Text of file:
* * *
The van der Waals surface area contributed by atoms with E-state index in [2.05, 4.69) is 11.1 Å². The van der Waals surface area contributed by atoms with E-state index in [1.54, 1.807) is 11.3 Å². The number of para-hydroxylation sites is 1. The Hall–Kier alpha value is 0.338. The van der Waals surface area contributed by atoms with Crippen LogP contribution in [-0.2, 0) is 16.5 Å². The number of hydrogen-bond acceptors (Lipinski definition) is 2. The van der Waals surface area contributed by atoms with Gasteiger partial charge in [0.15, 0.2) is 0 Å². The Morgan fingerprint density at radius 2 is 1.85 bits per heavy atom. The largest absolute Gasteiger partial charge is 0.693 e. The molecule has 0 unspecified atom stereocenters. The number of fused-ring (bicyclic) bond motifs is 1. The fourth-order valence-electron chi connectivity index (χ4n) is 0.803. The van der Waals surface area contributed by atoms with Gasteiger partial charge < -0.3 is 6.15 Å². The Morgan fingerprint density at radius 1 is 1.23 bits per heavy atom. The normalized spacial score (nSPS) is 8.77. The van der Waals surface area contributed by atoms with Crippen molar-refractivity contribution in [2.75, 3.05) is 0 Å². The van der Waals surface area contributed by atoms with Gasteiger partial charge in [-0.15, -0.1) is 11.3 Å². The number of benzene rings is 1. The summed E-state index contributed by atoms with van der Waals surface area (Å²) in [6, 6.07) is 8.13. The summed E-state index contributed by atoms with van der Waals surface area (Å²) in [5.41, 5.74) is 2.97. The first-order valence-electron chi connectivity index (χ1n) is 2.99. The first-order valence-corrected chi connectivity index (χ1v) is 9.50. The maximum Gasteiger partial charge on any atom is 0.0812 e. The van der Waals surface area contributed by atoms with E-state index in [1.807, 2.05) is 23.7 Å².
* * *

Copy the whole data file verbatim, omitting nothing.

The van der Waals surface area contributed by atoms with E-state index in [2.05, 4.69) is 11.1 Å². The van der Waals surface area contributed by atoms with E-state index in [1.54, 1.807) is 11.3 Å². The number of para-hydroxylation sites is 1. The Hall–Kier alpha value is 0.338. The van der Waals surface area contributed by atoms with Crippen LogP contribution in [-0.2, 0) is 16.5 Å². The number of hydrogen-bond acceptors (Lipinski definition) is 2. The van der Waals surface area contributed by atoms with Gasteiger partial charge in [0.15, 0.2) is 0 Å². The Morgan fingerprint density at radius 2 is 1.85 bits per heavy atom. The largest absolute Gasteiger partial charge is 0.693 e. The molecule has 0 unspecified atom stereocenters. The number of fused-ring (bicyclic) bond motifs is 1. The fourth-order valence-electron chi connectivity index (χ4n) is 0.803. The van der Waals surface area contributed by atoms with Gasteiger partial charge < -0.3 is 6.15 Å². The Morgan fingerprint density at radius 1 is 1.23 bits per heavy atom. The normalized spacial score (nSPS) is 8.77. The van der Waals surface area contributed by atoms with Crippen molar-refractivity contribution in [2.75, 3.05) is 0 Å². The van der Waals surface area contributed by atoms with Gasteiger partial charge in [-0.15, -0.1) is 11.3 Å². The number of benzene rings is 1. The summed E-state index contributed by atoms with van der Waals surface area (Å²) in [6, 6.07) is 8.13. The summed E-state index contributed by atoms with van der Waals surface area (Å²) in [5.41, 5.74) is 2.97. The first-order valence-electron chi connectivity index (χ1n) is 2.99. The first-order valence-corrected chi connectivity index (χ1v) is 9.50. The maximum Gasteiger partial charge on any atom is 0.0812 e. The van der Waals surface area contributed by atoms with E-state index in [1.807, 2.05) is 23.7 Å².